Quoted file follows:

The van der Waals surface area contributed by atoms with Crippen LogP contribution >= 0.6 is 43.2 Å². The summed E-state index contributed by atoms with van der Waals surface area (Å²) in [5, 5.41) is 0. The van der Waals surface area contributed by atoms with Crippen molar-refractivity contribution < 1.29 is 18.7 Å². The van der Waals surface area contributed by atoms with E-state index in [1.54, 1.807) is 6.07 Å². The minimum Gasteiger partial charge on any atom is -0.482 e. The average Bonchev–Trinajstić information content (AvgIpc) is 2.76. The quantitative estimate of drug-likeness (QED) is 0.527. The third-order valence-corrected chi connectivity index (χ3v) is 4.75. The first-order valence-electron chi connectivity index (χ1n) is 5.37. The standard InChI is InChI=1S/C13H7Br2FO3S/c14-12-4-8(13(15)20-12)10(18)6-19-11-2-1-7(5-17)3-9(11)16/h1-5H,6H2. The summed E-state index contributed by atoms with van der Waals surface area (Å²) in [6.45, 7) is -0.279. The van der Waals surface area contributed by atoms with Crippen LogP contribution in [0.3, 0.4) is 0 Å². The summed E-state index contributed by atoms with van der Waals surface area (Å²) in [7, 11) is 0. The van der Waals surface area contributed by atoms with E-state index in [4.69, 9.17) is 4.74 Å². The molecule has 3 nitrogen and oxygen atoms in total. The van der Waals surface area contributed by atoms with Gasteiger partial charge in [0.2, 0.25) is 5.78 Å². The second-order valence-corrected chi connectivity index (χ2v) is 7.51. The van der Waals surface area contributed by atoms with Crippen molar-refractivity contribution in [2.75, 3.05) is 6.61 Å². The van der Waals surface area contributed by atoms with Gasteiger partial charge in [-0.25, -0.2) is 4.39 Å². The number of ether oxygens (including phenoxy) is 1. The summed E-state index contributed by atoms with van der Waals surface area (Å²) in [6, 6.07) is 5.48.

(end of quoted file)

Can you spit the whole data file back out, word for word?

The van der Waals surface area contributed by atoms with Crippen LogP contribution >= 0.6 is 43.2 Å². The summed E-state index contributed by atoms with van der Waals surface area (Å²) in [5, 5.41) is 0. The van der Waals surface area contributed by atoms with Crippen molar-refractivity contribution < 1.29 is 18.7 Å². The van der Waals surface area contributed by atoms with E-state index in [1.54, 1.807) is 6.07 Å². The minimum Gasteiger partial charge on any atom is -0.482 e. The average Bonchev–Trinajstić information content (AvgIpc) is 2.76. The quantitative estimate of drug-likeness (QED) is 0.527. The third-order valence-corrected chi connectivity index (χ3v) is 4.75. The first-order valence-electron chi connectivity index (χ1n) is 5.37. The standard InChI is InChI=1S/C13H7Br2FO3S/c14-12-4-8(13(15)20-12)10(18)6-19-11-2-1-7(5-17)3-9(11)16/h1-5H,6H2. The summed E-state index contributed by atoms with van der Waals surface area (Å²) in [6.45, 7) is -0.279. The van der Waals surface area contributed by atoms with Crippen LogP contribution in [0.3, 0.4) is 0 Å². The summed E-state index contributed by atoms with van der Waals surface area (Å²) in [7, 11) is 0. The van der Waals surface area contributed by atoms with E-state index in [4.69, 9.17) is 4.74 Å². The molecule has 3 nitrogen and oxygen atoms in total. The van der Waals surface area contributed by atoms with Gasteiger partial charge in [0.2, 0.25) is 5.78 Å². The second-order valence-corrected chi connectivity index (χ2v) is 7.51. The van der Waals surface area contributed by atoms with Crippen molar-refractivity contribution in [2.75, 3.05) is 6.61 Å². The van der Waals surface area contributed by atoms with Gasteiger partial charge in [-0.25, -0.2) is 4.39 Å². The number of ether oxygens (including phenoxy) is 1. The summed E-state index contributed by atoms with van der Waals surface area (Å²) in [6, 6.07) is 5.48.